"Let books be your dining table, / And you shall be full of delights. / Let them be your
And you shall sleep restful nights" (St. Ephraim the Syrian).

Monday, July 29, 2013

Byzantine Iconoclasm

Leslie Brubaker, director of the Centre for Byzantine, Ottoman, and Modern Greek Studies at the University of Birmingham in England, has emerged as one of the top scholars today (if not the scholar) of Byzantine iconoclasm. I've just started reading her most recent work, Inventing Byzantine Iconoclasm (Bristol Classic, 2012), 160pp. and even before finishing it I want to draw attention to it. Indeed, I'm already thinking it would make an excellent book for students in survey courses on iconography, and to that end will likely adopt the text when I teach my course on icons next year.

About this book the publisher tells us:
Byzantine 'iconoclasm' is famous and has influenced iconoclast movements from the English Reformation and French Revolution to Taliban, but it has also been woefully misunderstood; this book shows how and why the debate about images was more complicated, and more interesting, than it has been presented in the past. It explores how icons came to be so important, who opposed them, and how the debate about images played itself out over the years between c. 680 and 850. Many widely accepted assumptions about 'iconoclasm' - that it was an imperial initiative that resulted in widespread destruction of images, that the major promoters of icon veneration were monks, and that the era was one of cultural stagnation - are shown to be incorrect. Instead, the years of the image debates saw technological advances and intellectual shifts that, coupled with a growing economy, concluded with the emergence of medieval Byzantium as a strong and stable empire.
The book, as Brubaker frankly admits in the preface, distills the research of her earlier works into a more accessible format. She begins by noting that in this present work she will assume nothing, and to that end sets off straightaway noting that almost all of us today uses the word "icon" all the time given the ubiquity of computers, tablets, and cell phones, but we do not know the long historical roots of that word; similarly, "iconoclast" is frequently found in journalism today, though it is a very recent invention and often used to mean something different from those figures of the seventh to ninth centuries who went about smashing icons, whitewashing them, or gouging their eyes out. And then of course there is the whole notion of "Byzantine," a term nobody ever used prior to Gibbon because those so designated considered themselves Romans.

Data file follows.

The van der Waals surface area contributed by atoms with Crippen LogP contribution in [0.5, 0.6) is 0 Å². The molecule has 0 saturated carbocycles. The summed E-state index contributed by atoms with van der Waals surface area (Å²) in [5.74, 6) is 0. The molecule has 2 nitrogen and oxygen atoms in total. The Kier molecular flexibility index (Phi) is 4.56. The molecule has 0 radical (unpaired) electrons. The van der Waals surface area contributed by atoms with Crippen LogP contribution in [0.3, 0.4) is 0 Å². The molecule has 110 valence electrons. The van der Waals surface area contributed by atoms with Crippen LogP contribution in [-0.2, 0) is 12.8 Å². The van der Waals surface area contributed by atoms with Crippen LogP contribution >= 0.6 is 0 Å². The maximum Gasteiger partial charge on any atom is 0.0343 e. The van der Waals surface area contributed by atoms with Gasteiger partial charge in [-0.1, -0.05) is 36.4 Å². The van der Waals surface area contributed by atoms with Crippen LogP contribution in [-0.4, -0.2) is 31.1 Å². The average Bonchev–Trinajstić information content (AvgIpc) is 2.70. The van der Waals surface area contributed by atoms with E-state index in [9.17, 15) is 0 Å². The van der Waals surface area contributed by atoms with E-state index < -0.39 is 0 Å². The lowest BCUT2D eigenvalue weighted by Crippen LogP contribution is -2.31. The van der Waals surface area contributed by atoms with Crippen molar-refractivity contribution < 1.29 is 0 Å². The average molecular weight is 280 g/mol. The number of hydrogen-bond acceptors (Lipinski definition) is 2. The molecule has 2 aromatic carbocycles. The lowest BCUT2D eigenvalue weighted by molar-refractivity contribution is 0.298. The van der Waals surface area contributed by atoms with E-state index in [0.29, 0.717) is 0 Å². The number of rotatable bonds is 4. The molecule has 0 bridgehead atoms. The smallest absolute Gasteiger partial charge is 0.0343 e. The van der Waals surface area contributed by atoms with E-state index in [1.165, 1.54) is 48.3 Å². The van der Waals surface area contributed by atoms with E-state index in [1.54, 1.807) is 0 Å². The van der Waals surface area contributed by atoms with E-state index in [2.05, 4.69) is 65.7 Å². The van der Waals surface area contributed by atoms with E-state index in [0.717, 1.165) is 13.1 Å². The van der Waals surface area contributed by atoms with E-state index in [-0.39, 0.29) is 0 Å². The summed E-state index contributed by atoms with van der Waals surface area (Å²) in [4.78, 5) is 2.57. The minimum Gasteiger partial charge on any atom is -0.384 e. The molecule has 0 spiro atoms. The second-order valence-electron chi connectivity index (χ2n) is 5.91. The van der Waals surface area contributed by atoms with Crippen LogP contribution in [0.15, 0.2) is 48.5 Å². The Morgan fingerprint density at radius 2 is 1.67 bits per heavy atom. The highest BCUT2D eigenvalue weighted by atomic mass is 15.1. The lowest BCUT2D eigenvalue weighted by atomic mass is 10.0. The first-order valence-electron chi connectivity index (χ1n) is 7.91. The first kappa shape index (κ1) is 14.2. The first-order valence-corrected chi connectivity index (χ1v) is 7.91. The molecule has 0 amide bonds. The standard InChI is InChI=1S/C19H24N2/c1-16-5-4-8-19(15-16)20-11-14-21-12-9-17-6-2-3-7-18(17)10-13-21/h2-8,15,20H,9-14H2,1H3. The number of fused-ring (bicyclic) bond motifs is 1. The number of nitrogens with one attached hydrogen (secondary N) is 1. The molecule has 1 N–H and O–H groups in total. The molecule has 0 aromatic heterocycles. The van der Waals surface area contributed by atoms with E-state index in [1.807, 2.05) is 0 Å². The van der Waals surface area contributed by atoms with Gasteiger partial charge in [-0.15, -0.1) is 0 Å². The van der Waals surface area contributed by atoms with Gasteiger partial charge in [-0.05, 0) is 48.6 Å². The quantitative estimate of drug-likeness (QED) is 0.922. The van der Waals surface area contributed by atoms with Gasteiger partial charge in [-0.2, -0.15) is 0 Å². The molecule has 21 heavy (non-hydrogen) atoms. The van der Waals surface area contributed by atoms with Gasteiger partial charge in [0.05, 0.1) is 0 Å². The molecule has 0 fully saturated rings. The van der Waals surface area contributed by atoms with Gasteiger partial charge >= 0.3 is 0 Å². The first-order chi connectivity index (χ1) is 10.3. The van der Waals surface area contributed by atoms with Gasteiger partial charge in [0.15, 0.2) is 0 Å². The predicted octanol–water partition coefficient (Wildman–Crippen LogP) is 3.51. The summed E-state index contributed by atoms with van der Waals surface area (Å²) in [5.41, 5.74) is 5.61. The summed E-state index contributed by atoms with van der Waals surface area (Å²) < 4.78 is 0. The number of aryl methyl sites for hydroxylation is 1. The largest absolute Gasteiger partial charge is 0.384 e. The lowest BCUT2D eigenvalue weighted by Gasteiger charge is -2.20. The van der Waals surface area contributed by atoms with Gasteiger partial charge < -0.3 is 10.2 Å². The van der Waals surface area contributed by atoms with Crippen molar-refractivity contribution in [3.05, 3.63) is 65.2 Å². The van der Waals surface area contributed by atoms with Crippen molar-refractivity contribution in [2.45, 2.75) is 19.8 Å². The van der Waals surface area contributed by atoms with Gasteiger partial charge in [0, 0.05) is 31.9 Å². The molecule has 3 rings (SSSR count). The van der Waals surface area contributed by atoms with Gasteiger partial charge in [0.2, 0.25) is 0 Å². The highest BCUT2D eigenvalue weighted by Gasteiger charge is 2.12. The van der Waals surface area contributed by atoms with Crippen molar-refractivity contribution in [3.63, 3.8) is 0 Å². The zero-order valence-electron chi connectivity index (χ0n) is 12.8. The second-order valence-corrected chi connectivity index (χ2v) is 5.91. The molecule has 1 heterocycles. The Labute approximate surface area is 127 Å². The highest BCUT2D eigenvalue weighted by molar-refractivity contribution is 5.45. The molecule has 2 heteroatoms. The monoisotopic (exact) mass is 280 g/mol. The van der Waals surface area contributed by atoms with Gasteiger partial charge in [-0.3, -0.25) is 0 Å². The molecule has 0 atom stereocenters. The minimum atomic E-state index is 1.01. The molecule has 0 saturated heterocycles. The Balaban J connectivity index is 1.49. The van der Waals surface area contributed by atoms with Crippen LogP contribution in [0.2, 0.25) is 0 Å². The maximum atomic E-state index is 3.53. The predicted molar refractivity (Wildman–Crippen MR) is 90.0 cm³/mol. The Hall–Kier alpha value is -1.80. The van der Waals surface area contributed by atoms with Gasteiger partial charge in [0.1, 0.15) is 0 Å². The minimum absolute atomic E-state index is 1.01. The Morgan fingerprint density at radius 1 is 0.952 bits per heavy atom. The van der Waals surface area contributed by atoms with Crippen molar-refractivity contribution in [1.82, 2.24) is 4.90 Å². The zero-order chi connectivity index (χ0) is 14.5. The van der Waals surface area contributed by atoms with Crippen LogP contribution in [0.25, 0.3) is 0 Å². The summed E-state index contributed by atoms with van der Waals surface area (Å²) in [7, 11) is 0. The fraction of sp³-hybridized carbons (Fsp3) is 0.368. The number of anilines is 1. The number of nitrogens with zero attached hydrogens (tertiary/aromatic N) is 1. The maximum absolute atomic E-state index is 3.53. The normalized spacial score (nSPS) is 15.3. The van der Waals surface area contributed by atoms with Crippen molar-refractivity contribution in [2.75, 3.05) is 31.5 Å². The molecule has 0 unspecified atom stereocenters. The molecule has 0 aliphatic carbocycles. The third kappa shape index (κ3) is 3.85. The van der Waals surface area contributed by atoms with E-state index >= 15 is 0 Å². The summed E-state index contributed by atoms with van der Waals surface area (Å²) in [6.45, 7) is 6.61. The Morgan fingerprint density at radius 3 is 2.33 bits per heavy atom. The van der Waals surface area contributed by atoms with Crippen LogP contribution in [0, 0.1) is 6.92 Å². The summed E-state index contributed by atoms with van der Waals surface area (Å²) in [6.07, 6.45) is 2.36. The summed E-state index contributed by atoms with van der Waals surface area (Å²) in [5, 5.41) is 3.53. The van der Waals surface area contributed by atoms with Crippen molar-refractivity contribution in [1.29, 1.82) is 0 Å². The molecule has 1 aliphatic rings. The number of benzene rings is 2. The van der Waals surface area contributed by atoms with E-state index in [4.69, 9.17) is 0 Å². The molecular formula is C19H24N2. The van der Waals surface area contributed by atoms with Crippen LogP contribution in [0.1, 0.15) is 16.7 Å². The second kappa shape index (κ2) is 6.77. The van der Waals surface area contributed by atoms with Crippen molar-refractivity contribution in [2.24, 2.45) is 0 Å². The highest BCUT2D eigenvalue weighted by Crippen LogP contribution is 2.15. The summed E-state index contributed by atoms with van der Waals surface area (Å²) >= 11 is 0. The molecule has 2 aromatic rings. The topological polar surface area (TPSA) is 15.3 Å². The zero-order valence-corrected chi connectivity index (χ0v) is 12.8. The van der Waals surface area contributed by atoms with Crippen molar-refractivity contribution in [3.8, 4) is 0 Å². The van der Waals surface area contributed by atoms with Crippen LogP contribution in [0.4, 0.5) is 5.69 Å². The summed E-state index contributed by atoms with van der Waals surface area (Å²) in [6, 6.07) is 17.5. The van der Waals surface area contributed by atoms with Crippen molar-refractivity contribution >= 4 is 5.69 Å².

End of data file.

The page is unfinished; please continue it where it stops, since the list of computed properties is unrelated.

The text itself contains such brief definitions of terms, and is written in an accessible way, eschewing a heavy reliance on footnotes or jargon, and thus making the book, it seems to me, a good introduction to those with little to no background in the area.

Brubaker has authored other books on the topic, including, with John Haldon, the massive 2011 tome, Byzantium in the Iconoclast Era, c.680-850: A History (Cambridge UP), 944pp. I drew attention to this book's details here.
Cambridge University Press, in 2008, also published her Vision and Meaning in Ninth-Century Byzantium: Image as Exegesis in the Homilies of Gregory of Nazianzus, about which we are told:
This book centers on the copy of the Homilies of Gregory of Nazianzus produced in Constantinople around 880 for the emperor Basil I as a gift from the patriarch Photios. The manuscript includes forty-six full page miniatures, most of which do not directly illustrate the text they accompany, but instead provide a visual commentary. Vision and Meaning in Ninth-Century Byzantium deals with how such communication worked, and examines the types of messages that pictures could convey in ninth-century Byzantium.
Finally, for the true scholar of iconoclasm, there is the invaluable (if not inexpensive) collection co-authored once again with Haldon: Byzantium in the Iconoclast Era (C. 680-850): The Sources: An Annotated Survey.

As I make my way through Inventing Byzantine Iconoclasm I will post more thoughts. But it is, as I say, a very good introduction to the area. And an added, and not insignificant, bonus is that this book is easily the most affordable of all her works in the area.

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